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In this regular feature on Breakthroughs, we highlight some of the most interesting reads in global health research from the past week.

January 29, 2024 by Hannah Sachs-Wetstone

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The Genomic Surveillance Unit at the Wellcome Sanger Institute and the Centre for Epidemic Response and Innovation at Stellenbosch University are partnering to advance the practice of genomic surveillance, which has been around for decades but really came to the forefront during the COVID-19 pandemic and has the potential to improve global efforts against other infectious diseases, including malaria and cholera. During the COVID-19 pandemic, there was huge global investment in genomic surveillance infrastructure, with the Stellenbosch lab being the first to confirm the discovery of the Beta and Omicron variants. In the last year alone, the work of the two labs has contributed to doubling the number of sequences available for dengue, chikungunya, and malaria parasites. Genomic surveillance uses sequencing to get data about the genetic material of a pathogen, which is then used to track how the pathogen is changing or spreading.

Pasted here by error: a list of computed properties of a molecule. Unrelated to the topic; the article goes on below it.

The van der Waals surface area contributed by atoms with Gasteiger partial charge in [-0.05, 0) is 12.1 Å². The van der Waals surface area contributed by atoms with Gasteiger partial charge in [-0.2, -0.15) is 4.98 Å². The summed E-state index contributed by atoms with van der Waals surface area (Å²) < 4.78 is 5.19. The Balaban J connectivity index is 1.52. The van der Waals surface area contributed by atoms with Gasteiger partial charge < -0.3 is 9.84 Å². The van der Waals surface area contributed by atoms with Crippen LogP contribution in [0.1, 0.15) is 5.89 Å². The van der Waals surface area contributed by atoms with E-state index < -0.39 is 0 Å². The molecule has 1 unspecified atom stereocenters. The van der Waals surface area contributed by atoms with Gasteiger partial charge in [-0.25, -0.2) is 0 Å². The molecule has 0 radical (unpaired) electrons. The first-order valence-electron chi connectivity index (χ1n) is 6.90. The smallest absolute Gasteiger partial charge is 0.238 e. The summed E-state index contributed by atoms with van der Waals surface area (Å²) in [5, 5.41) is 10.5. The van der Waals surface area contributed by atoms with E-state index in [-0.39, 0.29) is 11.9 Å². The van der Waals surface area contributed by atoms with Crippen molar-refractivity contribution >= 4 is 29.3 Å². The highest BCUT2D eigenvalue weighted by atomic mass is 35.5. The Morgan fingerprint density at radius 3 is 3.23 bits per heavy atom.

Researchers from the Health and Medical Research Institute at Japan’s National Institute of Advanced Industrial Science and Technology have developed a bioluminescent assay that could serve as a rapid, low-cost, and convenient test to complement laboratory testing for COVID-19. The test uses a bioluminescent molecule found in some small crustaceans that glows when it reacts with the virus that causes COVID-19 in a saliva sample and can be used with commercially available handheld luminometers at the point-of-care. The research team is planning for initial commercialization in the Japanese and US markets.

ProteinLogic and Stellenbosch University will use a $1.35 million grant from the Bill & Melinda Gates Foundation to determine whether an immunoassay technology being developed by ProteinLogic can be used to monitor treatment response to tuberculosis (TB) antimicrobial chemotherapy in patients. ProteinLogic's ImmiPrint testing technology is a protein-based test based on predictive models developed through machine learning that aims to offer rapid, efficient, and cost-effective discovery of diagnostic biomarkers across multiple diseases. Its new partner, Stellenbosch University, has been leading clinical trials on TB diagnostic biomarkers. In the face of the growing threat of drug-resistant strains of Mycobacterium tuberculosis, there is an urgent need for new technologies to monitor the effectiveness of current treatments, in addition to the need for novel treatments and prevention methods for TB.

About the author

Hannah Sachs-WetstoneGHTC

Hannah supports advocacy and communications activities and member coordination for GHTC. Her role includes developing and disseminating digital communications, tracking member and policy news, engaging coalition members, and organizing meetings and events.Prior to joining GHTC, more about this author